How Soil Biology Impacts Nitrogen on the Farm

How Soil Biology Impacts Nitrogen on the Farm

The importance of our soil biology and its activity is not often spoken about when farmers are considering their N inputs for the season. Instead rates and expected dry matter tend to be the main talking points. Overlooking the biological processes is what limits farmers from getting the most out of their N inputs. It also illustrates why we often see farmers having to put more and more N on to get the same yields. This often comes down to having low soil biology and poor soil structure, which increases there losses. In order to illustrate my point let me explain the mechanisms of how we get N in the soil and how N is lost. 

How do we get N in the Soil


Bacteria and plants roots convert atmospheric N into Ammonium which can be used by plants and be put through the nitrification cycle. In New Zealand this has been trialed extensively and it is generally accepted that Clover can produce 25 kg N  per tonne of DM grown. 


Soil organic matter in the soil is broken down by decomposing microbes. This decomposition produces ammonia, which can then go through the nitrification process. Since this is biological the process is highly impacted by temp, moisture, pH and aeration among other things. In good conditions and with active soil biology you can extract up to 15kg of free N per percentage of OM in your soil. So if you have 5% OM in the soil it can potentially mineralise 75Kg of N.  Conversely poor OM, aeration and soil biology will mean that you mineralise very little or even lose N through immobilisation. So we need to make sure we add OM to our soils, build soil structure and have an active soil biology to maximise mineralisation.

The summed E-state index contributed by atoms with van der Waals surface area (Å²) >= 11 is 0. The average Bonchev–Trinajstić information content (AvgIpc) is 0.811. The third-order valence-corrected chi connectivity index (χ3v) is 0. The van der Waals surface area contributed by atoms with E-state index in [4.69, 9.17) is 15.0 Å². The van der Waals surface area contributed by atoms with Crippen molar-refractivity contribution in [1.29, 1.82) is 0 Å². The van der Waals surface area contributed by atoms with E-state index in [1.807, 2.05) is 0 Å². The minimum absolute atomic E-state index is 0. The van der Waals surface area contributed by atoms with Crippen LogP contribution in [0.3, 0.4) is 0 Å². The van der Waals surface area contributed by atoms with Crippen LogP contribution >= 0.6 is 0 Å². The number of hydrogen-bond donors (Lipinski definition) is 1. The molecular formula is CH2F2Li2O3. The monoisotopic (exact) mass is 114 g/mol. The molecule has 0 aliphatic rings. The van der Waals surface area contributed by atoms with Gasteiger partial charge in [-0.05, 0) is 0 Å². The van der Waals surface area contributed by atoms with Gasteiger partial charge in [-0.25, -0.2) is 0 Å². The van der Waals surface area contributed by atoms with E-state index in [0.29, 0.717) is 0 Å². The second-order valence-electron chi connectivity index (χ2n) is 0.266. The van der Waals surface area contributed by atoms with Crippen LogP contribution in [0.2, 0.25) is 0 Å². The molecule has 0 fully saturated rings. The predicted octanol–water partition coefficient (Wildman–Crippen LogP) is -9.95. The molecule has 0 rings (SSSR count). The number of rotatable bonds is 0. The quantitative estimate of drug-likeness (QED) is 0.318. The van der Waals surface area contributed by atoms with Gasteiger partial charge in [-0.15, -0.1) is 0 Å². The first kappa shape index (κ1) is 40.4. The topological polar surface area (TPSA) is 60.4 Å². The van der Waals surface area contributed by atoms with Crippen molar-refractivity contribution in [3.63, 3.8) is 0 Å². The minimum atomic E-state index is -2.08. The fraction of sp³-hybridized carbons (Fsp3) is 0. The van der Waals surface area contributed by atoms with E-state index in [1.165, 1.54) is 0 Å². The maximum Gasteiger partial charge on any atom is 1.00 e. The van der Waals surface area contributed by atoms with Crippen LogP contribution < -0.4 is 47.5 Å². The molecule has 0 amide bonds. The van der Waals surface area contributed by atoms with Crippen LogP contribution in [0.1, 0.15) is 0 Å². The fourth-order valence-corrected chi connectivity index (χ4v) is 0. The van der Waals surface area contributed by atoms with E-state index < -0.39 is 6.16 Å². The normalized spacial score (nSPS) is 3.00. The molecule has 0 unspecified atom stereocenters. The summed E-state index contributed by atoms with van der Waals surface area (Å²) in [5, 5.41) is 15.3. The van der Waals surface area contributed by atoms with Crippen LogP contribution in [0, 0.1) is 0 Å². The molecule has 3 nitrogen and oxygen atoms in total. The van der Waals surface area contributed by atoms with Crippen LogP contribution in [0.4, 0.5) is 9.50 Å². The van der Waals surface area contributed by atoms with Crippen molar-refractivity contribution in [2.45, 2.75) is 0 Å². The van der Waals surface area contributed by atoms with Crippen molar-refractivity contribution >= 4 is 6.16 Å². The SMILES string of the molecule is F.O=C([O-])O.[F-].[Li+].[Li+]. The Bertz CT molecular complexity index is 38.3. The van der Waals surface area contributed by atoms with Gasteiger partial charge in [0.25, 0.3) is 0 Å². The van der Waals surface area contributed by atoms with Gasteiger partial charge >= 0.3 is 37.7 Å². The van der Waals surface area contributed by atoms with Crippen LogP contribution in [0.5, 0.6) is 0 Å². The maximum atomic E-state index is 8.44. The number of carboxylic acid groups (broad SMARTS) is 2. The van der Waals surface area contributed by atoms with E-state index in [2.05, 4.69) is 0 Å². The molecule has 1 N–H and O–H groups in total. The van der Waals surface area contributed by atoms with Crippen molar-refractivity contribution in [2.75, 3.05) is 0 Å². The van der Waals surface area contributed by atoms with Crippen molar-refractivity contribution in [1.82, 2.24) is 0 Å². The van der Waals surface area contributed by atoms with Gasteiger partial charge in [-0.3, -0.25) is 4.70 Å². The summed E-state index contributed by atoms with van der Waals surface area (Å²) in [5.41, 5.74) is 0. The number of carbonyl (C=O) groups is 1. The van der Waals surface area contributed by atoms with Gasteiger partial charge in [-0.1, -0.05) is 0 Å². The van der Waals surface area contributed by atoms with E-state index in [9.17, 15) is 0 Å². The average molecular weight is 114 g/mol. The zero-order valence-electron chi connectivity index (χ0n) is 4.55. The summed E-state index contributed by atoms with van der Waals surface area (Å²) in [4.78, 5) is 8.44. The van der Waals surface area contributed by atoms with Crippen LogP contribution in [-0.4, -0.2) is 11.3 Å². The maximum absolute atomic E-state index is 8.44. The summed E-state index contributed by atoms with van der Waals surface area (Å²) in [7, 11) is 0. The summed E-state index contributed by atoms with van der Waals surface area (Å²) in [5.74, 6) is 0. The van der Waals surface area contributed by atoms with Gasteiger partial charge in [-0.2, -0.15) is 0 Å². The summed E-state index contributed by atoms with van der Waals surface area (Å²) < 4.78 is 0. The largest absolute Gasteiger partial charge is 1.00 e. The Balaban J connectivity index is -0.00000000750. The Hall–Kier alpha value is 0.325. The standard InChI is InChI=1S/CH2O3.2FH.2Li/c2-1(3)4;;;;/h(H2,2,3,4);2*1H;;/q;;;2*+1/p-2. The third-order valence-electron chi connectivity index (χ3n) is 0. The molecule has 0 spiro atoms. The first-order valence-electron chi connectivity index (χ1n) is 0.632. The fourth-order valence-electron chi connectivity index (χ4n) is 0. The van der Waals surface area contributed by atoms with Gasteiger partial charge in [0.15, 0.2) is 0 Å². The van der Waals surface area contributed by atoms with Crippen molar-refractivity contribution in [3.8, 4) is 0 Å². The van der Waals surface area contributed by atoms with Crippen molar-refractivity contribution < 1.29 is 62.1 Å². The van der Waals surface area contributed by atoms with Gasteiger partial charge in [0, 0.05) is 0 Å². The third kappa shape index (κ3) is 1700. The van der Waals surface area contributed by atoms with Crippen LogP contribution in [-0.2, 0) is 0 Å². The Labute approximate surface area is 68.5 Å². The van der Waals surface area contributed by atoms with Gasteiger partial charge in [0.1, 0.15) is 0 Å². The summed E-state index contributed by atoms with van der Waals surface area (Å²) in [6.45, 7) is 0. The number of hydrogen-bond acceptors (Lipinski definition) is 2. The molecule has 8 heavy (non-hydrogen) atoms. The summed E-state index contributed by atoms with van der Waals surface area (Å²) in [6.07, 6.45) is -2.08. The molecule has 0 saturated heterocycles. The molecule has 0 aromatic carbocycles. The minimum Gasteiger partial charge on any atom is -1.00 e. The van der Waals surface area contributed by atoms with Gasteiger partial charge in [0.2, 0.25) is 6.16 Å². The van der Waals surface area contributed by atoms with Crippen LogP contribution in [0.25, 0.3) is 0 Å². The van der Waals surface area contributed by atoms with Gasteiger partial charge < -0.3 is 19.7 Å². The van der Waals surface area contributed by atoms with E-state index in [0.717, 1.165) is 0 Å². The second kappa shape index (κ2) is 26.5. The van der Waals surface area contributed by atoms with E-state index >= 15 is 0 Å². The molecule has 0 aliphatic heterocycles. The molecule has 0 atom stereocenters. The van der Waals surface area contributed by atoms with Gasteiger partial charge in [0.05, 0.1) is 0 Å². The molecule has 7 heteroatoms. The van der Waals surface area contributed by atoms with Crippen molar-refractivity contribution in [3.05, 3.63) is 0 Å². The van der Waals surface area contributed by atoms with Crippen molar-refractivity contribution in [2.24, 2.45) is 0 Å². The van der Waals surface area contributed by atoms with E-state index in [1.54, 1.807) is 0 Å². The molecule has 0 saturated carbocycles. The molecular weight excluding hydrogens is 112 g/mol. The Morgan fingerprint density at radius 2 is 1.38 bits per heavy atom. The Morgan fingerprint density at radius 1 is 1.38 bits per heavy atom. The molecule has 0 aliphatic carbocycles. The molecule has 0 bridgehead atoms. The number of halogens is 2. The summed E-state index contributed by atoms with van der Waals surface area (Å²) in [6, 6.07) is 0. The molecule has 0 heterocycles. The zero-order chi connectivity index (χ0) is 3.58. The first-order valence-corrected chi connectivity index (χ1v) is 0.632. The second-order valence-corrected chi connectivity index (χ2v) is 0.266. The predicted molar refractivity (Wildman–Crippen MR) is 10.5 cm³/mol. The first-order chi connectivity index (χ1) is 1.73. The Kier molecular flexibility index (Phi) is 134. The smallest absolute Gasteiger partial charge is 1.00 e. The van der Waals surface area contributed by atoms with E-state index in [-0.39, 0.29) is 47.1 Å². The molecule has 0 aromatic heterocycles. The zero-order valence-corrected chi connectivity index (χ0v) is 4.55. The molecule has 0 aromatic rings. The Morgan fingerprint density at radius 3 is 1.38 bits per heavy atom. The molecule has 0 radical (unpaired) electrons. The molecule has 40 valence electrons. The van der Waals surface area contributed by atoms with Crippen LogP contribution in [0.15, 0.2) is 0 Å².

Bacteria in the soil convert N inputs from ammonia through to nitrate. This process is called nitrification. Compounds such as nitrate, nitrite, ammonia and ammonium can be taken up from soils by plants and then used in the formation of plant and animal proteins. Take Urea for example, Urea is converted through an enzyme ‘urease’ to Ammonium then it enters the nitrification cycle. Urease can be found in seeds, plants and microbes but predominantly is produced by microbes in the soil E.g. Many animals excrete urea in their urine. Soil micro-organisms feed on animal urine, producing urease to transform the urea to ammonia, which is then readily accessible to plants. 

The ways in which Nitrogen is lost


Denitrification is a biological process which occurs due to lack of oxygen in the soil. Because the bacteria can’t access Oxygen from the atmosphere they then take Oxygen out of the nitrate molecule which then creates a gas leading to atmospheric losses. Susceptible soils include, clay or compacted soils, soils that are heavily worked leading to a crust on top and even heavily thatched soils.These soil s are very common in New Zealand Agriculture with climate and stocking issues contributing to exacerbate the problem. The way that we can reduce the likelihood of this happening is:

  • Improve drainage
  • Reduce compaction
  • Improve soil structure
  • Balance C/N ratio
  • Improve microbial activity

Volitisation/ Urea hydrolysis

This happens when urea combines with water and becomes ammonia. If it does immediately come in contact with the soil then it can be lost through denitrification. These processes are speed up by temperature and rainfall etc. 30% of your N inputs can be lost at this phase. It can be reduced through using inhibitors, incorporation in the soil and a rain or irrigation event post application.